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Gunshots frighten off pet raven

Sun., Nov. 13, 2011

Montana woman raised him from chick

MISSOULA – He’s anything but the common raven, but now he’s gone missing, and that makes this case all the more curious.

Unlike the rest of the birds in the Rock Creek area where he was lost, this young raven was raised since infancy in a Grant Creek home. Although he hasn’t been seen in two weeks, his owner suspects he will most likely seek out a kind human hand somewhere nearby to secure some grub and shelter.

So if a raven happens to land on your head, all Morgan Erickson-Davis asks you to do is to remain calm and get a hold of her as quickly as you can.

Mose – an intelligent 6-month-old raven that has developed a fondness for landing on heads – was rescued as a chick and rehabilitated early this summer by Erickson-Davis. But Mose disappeared Oct. 28 after gunshots spooked him during a camping trip.

“Miss him terribly,” says one of the many posters Mose’s worried caretaker has papered the Rock Creek and Philipsburg areas with since his disappearance. The “Lost Crow!” poster has garnered a fair amount of attention, but no one has reported even a Mose sighting in the days he’s been missing.

“I’ve brought him camping before; he usually stays close by. I didn’t realize it was hunting season. I should have just turned around when I saw the hunters camping there,” Erickson-Davis said.

Mose flew away from Erickson-Davis and her dog, Xiao-bai, during a camping trip to Stony Creek campground. The noise of hunters near camp sighting in their guns spooked Mose.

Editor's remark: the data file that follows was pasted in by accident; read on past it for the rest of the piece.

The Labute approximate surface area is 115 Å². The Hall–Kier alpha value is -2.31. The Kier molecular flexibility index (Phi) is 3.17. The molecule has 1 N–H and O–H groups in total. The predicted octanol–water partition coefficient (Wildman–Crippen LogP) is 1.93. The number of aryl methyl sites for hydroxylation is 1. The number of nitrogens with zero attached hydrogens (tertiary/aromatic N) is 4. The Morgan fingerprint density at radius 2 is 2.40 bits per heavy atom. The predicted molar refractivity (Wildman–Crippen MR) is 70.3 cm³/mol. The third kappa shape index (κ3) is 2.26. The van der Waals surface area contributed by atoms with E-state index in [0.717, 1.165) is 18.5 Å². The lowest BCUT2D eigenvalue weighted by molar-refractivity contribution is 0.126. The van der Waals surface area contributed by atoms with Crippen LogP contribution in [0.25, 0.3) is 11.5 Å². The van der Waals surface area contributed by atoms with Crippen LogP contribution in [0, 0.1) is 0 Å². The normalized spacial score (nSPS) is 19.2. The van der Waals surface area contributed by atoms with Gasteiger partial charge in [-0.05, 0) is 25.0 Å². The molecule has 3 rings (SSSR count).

Erickson-Davis wasn’t prepared for how enthralled and attached she’d become when she rescued the little raven last spring. She found the 2-week-old Mose pushed from his nest near the Clark Fork River on a trail in May. His legs were splayed and malformed, and he’d been abandoned. Erickson-Davis took Mose to her Grant Creek home and fixed his legs with splints. Within a couple weeks, his legs were straight and he’d learned to fly.

Erickson-Davis was licensed in animal rehabilitation in her home state of Minnesota. People who find injured birds should turn them over to licensed rehabilitators rather than keep them as pets, which is illegal under the Migratory Bird Treaty Act.

Erickson-Davis figured Mose, like most birds she’s cared for in the past, would slowly wean himself from her care and finally take off for good to join other ravens in Missoula. He was free to go anytime, but he never left.

“He loves to be petted. If I scratch him a certain way, he loves it,” she said.

Erickson-Davis remains worried but positive as she continues the search for her missing friend. She checks out her window for him often.

Worst-case scenario, Erickson-Davis said, is that Mose is lost in the wilderness, where he won’t know how to find food and has fallen prey to bigger birds, like eagles and hawks.

Best-case scenario is that he’s already sought out people for food and protection. Also, it’s possible but not probable Mose did what Erickson-Davis suspected all along: joined a flock of ravens and returned to the wild.


 

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